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Colorado State football fall camp recap: Day 4

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August 11, 2015


Excitement is building around Colorado State Rams football and head coach Mike Bobo’s first season leading the team.

“I’m excited,” Bobo said following practice Monday. “It’s basically full go. If you thud right, you can get a lot of things done. We’ll do a little bit of tackling tomorrow, but not the whole practice.”

Pads were popping, just like they were on Sunday, as the Rams are already pumped up for the 2015 season to kick off.

Mike Bobo is very involved in practices, consistently and constantly teaching his new players by talking to them directly. He’s worked with multiple receivers and quarterbacks closely. His hands-on approach is working and should speed up the Rams’ learning curve when it comes to Bobo’s new offense.

He’s also instrumental in teaching his players how football relates to life.

“I’m a firm believer you’ve got to compete in life, not just in football, but in life,” Bobo explained. “Nobody’s going to give you anything, you’ve got to go to work every day, you’ve got to earn a living. Same thing in football, we’ve got to learn to compete for the whole practice.”

“Some of the extra curricular we’ve got to cut out,” Bobo said of his players getting physical after the whistle. “But that’s going to happen when you get amped. We’ve done a good job of keeping the extra curricular to two people. And not letting every body join in. And the other half is we’re a team.”

The Rams’ wide receiver depth is clear. “Humble” Higgins is clearly the best receiver – and best player – on the team, but he’s surrounded by a corps of talented and athletic players. There’s Joe Hansley, Elroy Masters – who’s impressed in camp so far – Deionte Gaines and the new fan favorite Cole Anderson. Look for No. 87 this fall as an impressive newcomer.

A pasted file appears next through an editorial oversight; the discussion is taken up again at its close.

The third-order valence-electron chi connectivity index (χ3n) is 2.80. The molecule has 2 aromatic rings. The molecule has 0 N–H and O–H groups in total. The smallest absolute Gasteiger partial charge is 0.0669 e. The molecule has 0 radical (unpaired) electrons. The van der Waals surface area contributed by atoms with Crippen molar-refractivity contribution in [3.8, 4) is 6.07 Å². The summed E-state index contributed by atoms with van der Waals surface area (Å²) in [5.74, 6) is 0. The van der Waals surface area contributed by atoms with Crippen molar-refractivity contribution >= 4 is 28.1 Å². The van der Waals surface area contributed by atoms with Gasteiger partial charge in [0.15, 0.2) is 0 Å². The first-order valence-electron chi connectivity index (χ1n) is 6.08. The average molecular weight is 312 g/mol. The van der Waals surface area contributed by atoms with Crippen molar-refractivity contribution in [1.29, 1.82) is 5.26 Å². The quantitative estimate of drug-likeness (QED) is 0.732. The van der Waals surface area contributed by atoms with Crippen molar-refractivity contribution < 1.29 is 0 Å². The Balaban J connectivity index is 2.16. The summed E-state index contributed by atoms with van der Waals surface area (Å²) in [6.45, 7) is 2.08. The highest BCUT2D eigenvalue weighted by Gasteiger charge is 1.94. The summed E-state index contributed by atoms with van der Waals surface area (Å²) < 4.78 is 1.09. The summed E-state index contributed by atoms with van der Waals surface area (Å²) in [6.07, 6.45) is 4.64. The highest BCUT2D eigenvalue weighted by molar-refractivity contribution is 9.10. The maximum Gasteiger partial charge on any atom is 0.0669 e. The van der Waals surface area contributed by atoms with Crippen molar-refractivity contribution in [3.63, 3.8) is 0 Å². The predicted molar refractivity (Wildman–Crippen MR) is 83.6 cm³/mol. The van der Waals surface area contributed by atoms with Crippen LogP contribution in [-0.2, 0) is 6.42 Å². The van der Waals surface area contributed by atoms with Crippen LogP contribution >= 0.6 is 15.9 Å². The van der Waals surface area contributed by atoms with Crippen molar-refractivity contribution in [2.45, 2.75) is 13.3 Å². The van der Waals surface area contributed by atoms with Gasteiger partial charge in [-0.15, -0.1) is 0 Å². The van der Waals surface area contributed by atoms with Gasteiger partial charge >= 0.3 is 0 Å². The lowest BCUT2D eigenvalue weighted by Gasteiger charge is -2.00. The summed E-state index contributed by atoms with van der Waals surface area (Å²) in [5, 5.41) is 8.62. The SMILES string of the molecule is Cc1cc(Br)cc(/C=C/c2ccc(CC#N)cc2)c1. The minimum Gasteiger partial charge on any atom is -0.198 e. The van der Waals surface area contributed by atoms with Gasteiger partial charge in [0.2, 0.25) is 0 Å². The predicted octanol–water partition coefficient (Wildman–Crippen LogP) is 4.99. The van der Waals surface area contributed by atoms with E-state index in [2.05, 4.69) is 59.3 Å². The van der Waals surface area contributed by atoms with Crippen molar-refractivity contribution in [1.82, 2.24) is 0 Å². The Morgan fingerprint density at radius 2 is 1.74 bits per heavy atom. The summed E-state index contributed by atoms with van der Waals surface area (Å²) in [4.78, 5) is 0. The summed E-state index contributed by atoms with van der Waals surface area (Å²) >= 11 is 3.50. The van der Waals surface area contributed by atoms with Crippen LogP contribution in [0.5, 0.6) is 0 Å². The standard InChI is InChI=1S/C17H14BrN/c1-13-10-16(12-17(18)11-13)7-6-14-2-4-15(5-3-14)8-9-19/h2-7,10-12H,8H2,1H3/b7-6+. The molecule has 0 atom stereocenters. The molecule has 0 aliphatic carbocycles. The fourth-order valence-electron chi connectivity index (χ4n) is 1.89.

Here’s a gif of Elroy Masters working for a deep ball and reeling it in:

And Deionte Gaines laying out for a pass:

WR Deionte Gaines. Credit: Brett Smaller, BSN Denver.
WR Deionte Gaines. Credit: Brett Smaller, BSN Denver.

Colorado State is deep at multiple positions, including running back. Dalyn Dawkins is impressive when it comes to speed and quickness, which is needed at his slight 5-foot-9 and 175-pound frame. Senior Jasen Oden, at 5-foot-11 and 218 pounds, is the bruiser back who can pound it between the tackles for short, much-needed gains. Of course, Treyous Jarrells has to receive some carries this season after rushing for 437 yards and six touchdowns last year. He is likely the Rams most versatile back, able to go inside or outside the tackles, unafraid of contact and also incredibly nimble.

Do those backs have what it takes to block in the passing game?

Nick Stevens continues to lead the quarterback battle and he’s doing all the necessary things well. He gets the team in and out of the huddle quickly, makes calls at the line, understands the playbook and how to progress through reads while throwing an accurate ball, as Bobo has explained Sunday.

“Nick’s done a nice job with the offense, getting us in and out of plays, tempo, completing balls,” coach Bobo said. “Today was probably not as good as he was the first two days. Usually we don’t throw the ball as well when we put on shoulder pads for the first time as a quarterback. But, he’s doing a nice job.

He will likely be the team’s starter, though Coleman Key has given Stevens a run for his money. He’s tall, athletic and mobile but has been less accurate than Stevens at times. Also impressive has been freshman J.C. Robles, as CSU grows multiple quarterbacks at the same time. Robles is still getting a grasp of college ball but looks like he belongs.

QB Nick Stevens. Credit: Brett Smaller, BSN Denver.
QB Nick Stevens. Credit: Brett Smaller, BSN Denver.

Also, the Rams’ defense is coming together quickly and their senior leadership is helping that cohesiveness. Trent Matthews continues to be the unit’s main leader, with Cory James moving over to middle linebacker and Kevin Pierre-Louis in the defensive backfield as key young men. CSU is deep at defensive back and their success will come down to their ability to rush the passer and stop the run up front once again.

See video of Rashard Higgins interview here with a piece on why he should be known as “Humble” Higgins.

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